Institute of Physics, The Hebrew
Received 19 July 2001; published 6 February 2002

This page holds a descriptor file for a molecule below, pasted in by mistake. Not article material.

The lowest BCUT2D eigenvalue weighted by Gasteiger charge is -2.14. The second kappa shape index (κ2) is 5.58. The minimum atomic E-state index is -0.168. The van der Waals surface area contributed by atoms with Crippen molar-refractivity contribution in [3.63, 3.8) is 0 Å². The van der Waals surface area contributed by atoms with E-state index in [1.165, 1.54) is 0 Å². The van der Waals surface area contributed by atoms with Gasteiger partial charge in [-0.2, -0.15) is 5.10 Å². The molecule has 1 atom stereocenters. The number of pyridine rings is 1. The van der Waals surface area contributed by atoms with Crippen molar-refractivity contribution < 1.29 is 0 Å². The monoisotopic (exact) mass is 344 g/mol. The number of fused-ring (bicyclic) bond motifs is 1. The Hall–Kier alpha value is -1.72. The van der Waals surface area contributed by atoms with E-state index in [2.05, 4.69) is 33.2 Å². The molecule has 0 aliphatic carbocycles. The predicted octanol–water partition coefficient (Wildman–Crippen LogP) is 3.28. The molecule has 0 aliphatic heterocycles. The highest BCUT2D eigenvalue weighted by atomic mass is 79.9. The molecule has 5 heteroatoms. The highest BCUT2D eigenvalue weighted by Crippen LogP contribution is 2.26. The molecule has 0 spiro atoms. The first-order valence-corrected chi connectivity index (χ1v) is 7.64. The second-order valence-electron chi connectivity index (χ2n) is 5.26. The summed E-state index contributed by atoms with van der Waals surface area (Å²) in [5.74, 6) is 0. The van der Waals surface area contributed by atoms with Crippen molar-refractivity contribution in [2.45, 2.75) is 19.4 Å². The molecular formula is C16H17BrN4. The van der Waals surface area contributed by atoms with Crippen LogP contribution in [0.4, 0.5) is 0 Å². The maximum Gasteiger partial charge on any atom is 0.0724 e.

Crack front waves are nonlinear localized waves that propagate along the leading edge of a crack. They are generated by both the interaction of a crack with a localized material inhomogeneity and the intrinsic formation of microbranches. Front waves are shown to transport energy, generate surface structure, and lead to localized velocity fluctuations. Their existence locally imparts inertia, which is not incorporated in current theories of fracture, to initially “massless” cracks. This, coupled to microbranch formation, yields both inhomogeneity and scaling behavior within the fracture surface structure.